DOE Conditionally Approves $2.26B Loan for Controversial Nevada Lithium Mine with “Largest Lithium Reserves in North America”

March 19, 2024
The mine could support the production of batteries for up to 800,000 EVs annually, but Tribal Leaders claim the site is located on sacred land

President Joe Biden’s administration has conditionally agreed to loan more than $2 billion to Canada-based Lithium Americas to build a lithium mine in Nevada. According to the Department of Energy (DOE), the mine is “the largest-proven lithium reserves in North America” – a metal critical to making batteries for EVs, which are key to the President’s renewable energy agenda.

The $2.26 billion conditional loan will be provided by the Department of Energy to help cover Lithium Americas’ costs at its open pit mine and lithium carbonate processing plant, the Thacker Pass mine.

Thacker Pass is located about 200 miles north of Reno and will be deeper than the length of a football field. According to the DOE, the lithium carbonate from Thacker Pass could support the production of batteries for up to 800,000 EVs annually, avoiding the consumption of 317 million gallons of gasoline each year.

The DOE noted that the loan is contingent on the Loan Program Office reviewing the project under the National Environmental Policy Act.

“The United States has an incredible opportunity to lead the next chapter of global electrification in a way that both strengthens our battery supply chains and ensures that the economic benefits are directed toward American workers, companies, and communities,” said Jonathan Evans, President and CEO of Lithium Americas.

However, controversy has surrounded the lithium mine, and environmental groups and Tribal Leaders have spent two years fighting against its approval.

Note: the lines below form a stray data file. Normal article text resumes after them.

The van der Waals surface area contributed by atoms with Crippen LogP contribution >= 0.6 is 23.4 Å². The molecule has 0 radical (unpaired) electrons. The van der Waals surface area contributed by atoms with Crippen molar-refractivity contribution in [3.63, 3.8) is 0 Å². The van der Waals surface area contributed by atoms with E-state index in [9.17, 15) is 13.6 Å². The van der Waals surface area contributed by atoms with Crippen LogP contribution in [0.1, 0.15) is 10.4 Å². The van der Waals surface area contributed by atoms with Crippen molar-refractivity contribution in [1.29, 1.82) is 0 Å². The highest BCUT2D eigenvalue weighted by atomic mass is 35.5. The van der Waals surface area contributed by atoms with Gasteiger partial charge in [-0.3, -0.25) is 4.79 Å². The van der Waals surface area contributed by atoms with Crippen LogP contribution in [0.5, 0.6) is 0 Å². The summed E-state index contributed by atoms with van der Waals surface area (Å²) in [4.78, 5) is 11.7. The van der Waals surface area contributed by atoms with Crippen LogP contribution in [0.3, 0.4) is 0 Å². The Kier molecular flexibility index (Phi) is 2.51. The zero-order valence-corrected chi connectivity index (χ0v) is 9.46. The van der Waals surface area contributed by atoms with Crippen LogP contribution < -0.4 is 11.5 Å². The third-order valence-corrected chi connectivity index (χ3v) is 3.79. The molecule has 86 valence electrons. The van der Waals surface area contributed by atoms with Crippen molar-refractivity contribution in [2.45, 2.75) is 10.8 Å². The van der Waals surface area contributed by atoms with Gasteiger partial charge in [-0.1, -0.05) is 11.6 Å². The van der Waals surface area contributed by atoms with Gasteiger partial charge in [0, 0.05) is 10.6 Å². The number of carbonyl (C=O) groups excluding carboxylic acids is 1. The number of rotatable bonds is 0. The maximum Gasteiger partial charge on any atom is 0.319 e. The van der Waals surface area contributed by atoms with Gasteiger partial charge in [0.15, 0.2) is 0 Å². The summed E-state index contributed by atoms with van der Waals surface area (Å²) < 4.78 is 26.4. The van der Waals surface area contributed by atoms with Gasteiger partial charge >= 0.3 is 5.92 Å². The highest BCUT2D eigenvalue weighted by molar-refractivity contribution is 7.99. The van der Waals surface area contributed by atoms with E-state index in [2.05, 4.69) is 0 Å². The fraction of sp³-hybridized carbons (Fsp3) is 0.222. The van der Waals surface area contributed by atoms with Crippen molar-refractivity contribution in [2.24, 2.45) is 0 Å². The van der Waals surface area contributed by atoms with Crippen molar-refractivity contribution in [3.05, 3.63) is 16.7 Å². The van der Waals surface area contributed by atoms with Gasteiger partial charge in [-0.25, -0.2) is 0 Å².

According to Arlan Melendez, Chairman of the Reno-Sparks Indian Colony, the lithium mine will be built at the site where more than two dozen Paiute and Shoshone Native Americans were massacred in 1865. This makes the location a sacred site to the Tribes, and any activity on the land would be considered desecration.

The Tribal Nations also claim that the Federal Government failed to engage or consult with them in a meaningful manner regarding the lithium mine despite a new guidance. The guidance outlines how the Federal Government must work with Tribal Nations as early as possible and give early consideration to improve the protection and accessibility of Tribal sacred sites on federal lands.  

Although she didn’t respond directly to the criticism, Interior Department spokeswoman Melissa Schwartz stated there has been “significant communications and partnership with Tribes in Nevada.”

Ultimately, Federal Judge Miranda Du in Reno dismissed these challenges in December 2023, allowing preparations for the lithium mine to progress.

Lithium Americas reported that site preparations have been completed, including all site clearing, the commissioning of a water supply system, and site access and infrastructure improvements.

Mechanical completion of phase one is targeted for 2027, with full production anticipated for sometime in 2028.

About the Author

Breanna Sandridge, Senior Editor

Breanna Sandridge is senior editor for EnergyTech and Microgrid Knowledge, both part of the energy group at Endeavor Business Media.

Prior to that, Breanna was managing editor for Machinery Lubrication and Reliable Plant magazines, both part of Noria Corp. She has two years experience covering the industrial sector.

She also is a 2021 graduate of Northeastern State University (Oklahoma) with a Bachelor's in English.